Re: PROV-ISSUE-1 (define-resource): Definition for concept 'Resource' [Provenance Terminology]

Luc Moreau wrote:
> Nothing in the example is restricted to rdf or triple stores.
> It also applies to a table in a relational database (and its xml 
> serialization),
> or an excel spreadsheet (and a csv representation).


You're right.  When I made my previous comments, I was referring to your 
illustration inspired by the example (repeated at the end of this email).

But I did go back and re-check the example at and in light of our 
discussion I think I see a problem there (tangentially related to our discussion 
of "containers").

I repeat here the first steps of the example for ease of reference:
government (gov) converts data (d1) to RDF (f1) at time (t1)
government (gov) generates provenance information (prov) regarding RDF (f1)
government (gov) publishes RDF data (f1) along with its provenance (prov) on a 
portal with a license (li1); the rdf data is now available as a Web resource (r1)
analyst (alice) downloads a turtle serialization (lcp1) of the resource (r1) 
from government portal

Based on your comments, I think that "f1" is intended to be a local 
(non-published) copy of the RDF data.  As such, I'm not sure it makes sense to 
generate and subsequently publish provenence "prov" about "f1", because when 
"f1" is copied to a publication location and made available as "r1", "prov" is 
still about the unpublished "f1".  The process of publication is part of the 
provenence of "r1", which is absent from the provenance of "f1".

And while this may seem like a discourse about the cardinality of a set of 
angels dancing on a pinhead, I think there are some potentially serious 

Suppose there are two routes to publication that can be employed by (gov) - e.g. 
two different employees who might handle the publication process.  And suppose 
one uses a PC and the other uses a Mac computer to perform the publication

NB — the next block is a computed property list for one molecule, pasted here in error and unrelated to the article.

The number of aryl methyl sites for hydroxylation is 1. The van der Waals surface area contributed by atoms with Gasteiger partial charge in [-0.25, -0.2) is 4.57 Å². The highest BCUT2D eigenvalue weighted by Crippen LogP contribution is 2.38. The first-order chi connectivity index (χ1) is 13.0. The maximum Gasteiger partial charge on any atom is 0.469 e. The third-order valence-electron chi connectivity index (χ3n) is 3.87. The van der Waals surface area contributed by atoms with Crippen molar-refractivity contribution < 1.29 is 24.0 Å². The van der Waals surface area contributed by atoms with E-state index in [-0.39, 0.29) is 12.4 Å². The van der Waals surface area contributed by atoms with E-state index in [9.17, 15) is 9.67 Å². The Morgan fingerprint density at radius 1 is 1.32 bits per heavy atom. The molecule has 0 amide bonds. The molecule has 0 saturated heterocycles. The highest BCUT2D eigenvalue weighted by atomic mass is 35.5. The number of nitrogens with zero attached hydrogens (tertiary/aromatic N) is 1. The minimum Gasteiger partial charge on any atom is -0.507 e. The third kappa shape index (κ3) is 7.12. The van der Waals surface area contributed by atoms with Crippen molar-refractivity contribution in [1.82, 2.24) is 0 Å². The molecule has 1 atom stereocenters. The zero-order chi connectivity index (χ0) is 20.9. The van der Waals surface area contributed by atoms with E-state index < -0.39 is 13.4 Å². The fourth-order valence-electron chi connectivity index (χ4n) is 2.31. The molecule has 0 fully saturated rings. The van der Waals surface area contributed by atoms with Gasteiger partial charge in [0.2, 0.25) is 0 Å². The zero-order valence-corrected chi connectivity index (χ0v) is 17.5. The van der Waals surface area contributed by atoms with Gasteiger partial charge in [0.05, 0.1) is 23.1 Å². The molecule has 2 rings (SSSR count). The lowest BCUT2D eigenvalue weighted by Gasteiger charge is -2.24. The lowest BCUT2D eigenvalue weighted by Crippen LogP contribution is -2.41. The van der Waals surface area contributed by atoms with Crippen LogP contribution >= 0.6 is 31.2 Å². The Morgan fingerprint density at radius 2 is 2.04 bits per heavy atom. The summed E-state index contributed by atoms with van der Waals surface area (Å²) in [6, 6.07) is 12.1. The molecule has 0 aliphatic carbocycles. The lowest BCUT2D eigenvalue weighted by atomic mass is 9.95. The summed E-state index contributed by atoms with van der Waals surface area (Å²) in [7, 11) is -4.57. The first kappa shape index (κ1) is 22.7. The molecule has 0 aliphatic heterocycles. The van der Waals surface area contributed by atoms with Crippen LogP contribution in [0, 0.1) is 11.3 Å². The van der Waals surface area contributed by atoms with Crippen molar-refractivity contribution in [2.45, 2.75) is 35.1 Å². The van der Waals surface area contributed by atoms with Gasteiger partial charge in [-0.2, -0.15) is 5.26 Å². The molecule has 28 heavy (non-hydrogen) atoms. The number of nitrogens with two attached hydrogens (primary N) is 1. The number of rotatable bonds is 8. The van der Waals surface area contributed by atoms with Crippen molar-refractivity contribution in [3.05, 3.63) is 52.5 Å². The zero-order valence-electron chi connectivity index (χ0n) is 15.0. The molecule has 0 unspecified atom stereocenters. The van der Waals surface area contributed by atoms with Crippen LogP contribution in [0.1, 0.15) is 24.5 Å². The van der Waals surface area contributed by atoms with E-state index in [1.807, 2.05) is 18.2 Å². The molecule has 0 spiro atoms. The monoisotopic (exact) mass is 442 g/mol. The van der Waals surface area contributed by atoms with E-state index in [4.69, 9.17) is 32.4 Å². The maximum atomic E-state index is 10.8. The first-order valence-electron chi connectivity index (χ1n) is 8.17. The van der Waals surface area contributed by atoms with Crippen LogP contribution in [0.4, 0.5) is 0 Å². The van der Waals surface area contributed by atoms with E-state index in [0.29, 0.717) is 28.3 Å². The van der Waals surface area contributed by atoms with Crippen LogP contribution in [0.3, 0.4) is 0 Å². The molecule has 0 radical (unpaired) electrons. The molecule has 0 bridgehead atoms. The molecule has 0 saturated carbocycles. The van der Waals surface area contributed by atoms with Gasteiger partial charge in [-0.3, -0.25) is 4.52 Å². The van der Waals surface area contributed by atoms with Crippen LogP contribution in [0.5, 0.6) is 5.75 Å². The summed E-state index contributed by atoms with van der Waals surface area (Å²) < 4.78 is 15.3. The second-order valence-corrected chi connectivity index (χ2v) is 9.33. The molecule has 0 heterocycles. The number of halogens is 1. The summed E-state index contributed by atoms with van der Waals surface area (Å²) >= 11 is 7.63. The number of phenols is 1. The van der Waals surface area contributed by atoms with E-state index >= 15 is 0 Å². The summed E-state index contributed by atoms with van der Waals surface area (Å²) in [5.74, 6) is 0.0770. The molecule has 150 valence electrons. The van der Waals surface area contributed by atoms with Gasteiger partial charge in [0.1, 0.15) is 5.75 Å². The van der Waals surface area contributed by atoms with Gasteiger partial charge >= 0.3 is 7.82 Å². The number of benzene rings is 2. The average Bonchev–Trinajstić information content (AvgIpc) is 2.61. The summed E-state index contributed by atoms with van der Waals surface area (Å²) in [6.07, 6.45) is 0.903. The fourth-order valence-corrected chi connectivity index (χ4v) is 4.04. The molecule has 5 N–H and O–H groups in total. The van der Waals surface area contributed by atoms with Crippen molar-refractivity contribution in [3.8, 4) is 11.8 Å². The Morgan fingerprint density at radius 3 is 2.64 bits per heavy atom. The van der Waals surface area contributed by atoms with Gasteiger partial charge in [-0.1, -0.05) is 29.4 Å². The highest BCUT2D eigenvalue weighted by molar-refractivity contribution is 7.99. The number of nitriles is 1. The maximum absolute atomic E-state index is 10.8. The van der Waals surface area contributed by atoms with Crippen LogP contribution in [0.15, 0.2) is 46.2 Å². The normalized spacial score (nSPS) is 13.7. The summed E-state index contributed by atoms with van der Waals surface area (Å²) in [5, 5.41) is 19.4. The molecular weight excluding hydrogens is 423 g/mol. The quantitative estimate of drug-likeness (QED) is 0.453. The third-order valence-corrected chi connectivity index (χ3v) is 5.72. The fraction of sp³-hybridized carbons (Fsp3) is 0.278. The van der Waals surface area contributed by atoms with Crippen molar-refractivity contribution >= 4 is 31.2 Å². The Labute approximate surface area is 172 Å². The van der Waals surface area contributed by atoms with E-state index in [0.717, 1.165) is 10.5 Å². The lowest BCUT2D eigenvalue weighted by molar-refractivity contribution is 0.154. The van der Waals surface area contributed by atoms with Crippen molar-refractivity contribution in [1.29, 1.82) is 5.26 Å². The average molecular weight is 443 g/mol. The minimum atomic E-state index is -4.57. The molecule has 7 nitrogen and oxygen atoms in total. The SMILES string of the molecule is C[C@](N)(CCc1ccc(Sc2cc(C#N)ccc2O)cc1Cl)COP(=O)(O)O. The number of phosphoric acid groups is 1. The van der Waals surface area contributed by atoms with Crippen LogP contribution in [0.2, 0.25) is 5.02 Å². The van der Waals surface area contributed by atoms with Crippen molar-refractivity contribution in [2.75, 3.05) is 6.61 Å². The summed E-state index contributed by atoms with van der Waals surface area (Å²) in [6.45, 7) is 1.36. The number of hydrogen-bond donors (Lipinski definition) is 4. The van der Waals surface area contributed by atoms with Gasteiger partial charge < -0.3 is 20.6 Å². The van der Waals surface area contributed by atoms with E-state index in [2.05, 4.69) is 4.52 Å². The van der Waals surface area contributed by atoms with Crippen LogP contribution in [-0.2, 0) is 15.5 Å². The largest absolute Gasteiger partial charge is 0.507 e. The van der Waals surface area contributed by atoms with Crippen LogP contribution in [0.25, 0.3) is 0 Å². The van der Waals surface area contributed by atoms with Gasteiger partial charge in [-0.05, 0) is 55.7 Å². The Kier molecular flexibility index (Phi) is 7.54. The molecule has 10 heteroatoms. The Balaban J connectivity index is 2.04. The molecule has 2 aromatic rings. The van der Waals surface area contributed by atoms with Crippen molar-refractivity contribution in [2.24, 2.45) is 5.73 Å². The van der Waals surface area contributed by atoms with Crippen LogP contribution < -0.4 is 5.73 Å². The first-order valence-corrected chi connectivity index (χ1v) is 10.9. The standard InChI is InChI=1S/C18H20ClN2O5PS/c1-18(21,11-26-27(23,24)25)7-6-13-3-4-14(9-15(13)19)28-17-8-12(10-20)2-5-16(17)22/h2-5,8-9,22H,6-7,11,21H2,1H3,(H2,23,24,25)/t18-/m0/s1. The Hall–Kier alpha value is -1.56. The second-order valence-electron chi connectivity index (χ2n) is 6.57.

process.  Under certain circumstances, the line endings of text files processed 
may be handled differently by these different systems, possibly resulting in 
different published content (r1).  Here the outcome is likely benign.  But 
suppose that it is later discovered that the PC contains Malware that randomly 
corrupts data that is being processed.  Now it can become important to know what 
systems were used to perform the publication, as that effects the reliability of 
the published result.  Surely, this MUST be reflected in a complete provenance 
record, for any useful definition of "complete"?

The point is that (prov) calculated from (f1) is NOT the provenance of (r1), but 
as stated the example publishes (prov) as if it IS the provenance of (r1).

I have a hunch that once we get this bit right, handling of dynamic resources 
may not need to appeal to the notation of a "container".

(FWIW, where you appealed to l-values and r-values, I would look towards a 
functional programming model where there are just values to consider, and where 
each such value has a provenance.  But such values are not simply extensionally 
defined, but must in some sense take account of the context in which they occur 
- as the above example about (f1) and (r1) - as well as their specific content. 
  I can imagine that it is this notion of context which you see the container 
supplying.  But I think that to do so conflates the notions of context and 
dynamic update.)


>>> Illustration inspired by the example.
>>> - government (gov) converts data (d1) to RDF file (f1) at time (t1) 
>>> using xlst transform
>>> - government (gov) uploads RDF data (f1) into a triple store, exposed 
>>> as  Web resource (r1)
>>> - analyst (alice) downloads a turtle serialization (lcp1) of the 
>>> resource (r1) from government portal
>>> Illustrations:
>>> - r1: is a resource: it's the triple store, its a container, its 
>>> content can vary over time
>>> - lcp1: is a r-text (turtle serialization) of a given snapshot 
>>> (created by, or available at the time of, download)
>>> - f1 is a local file: it can be seen as a stateless anonymous 
>>> resource, with a single r-text.
>>> If in addition:
>>> - analyst (alice) downloads a rdf/xml serialization (lcp2) of the 
>>> resource (r1)
>>> If the content of r1 has not changed, then lcp2 and lcp1 are both 
>>> r-texts of a same r-snapshot.
>>> Note that this is not limited to RDF (as Graham mentioned)
>>> - newspaper (news), uses a CMS to publish the incidence map (map1), 
>>> chart (c1) and
>>>   the image (img1) within a document (art1) written by (joe) using
>>>   license (li2)
>>> - newspaper (news), updates art1, adding a correction following a 
>>> complaint from a reader
>>> Illustrations:
>>> - art1 is a also resource, with two r-snapshots (before and after 
>>> correction)
>>> - with language negotiation, an http client can download  html and 
>>> xhtml representations (i.e., r-texts) of the article

Received on Wednesday, 25 May 2011 14:52:19 UTC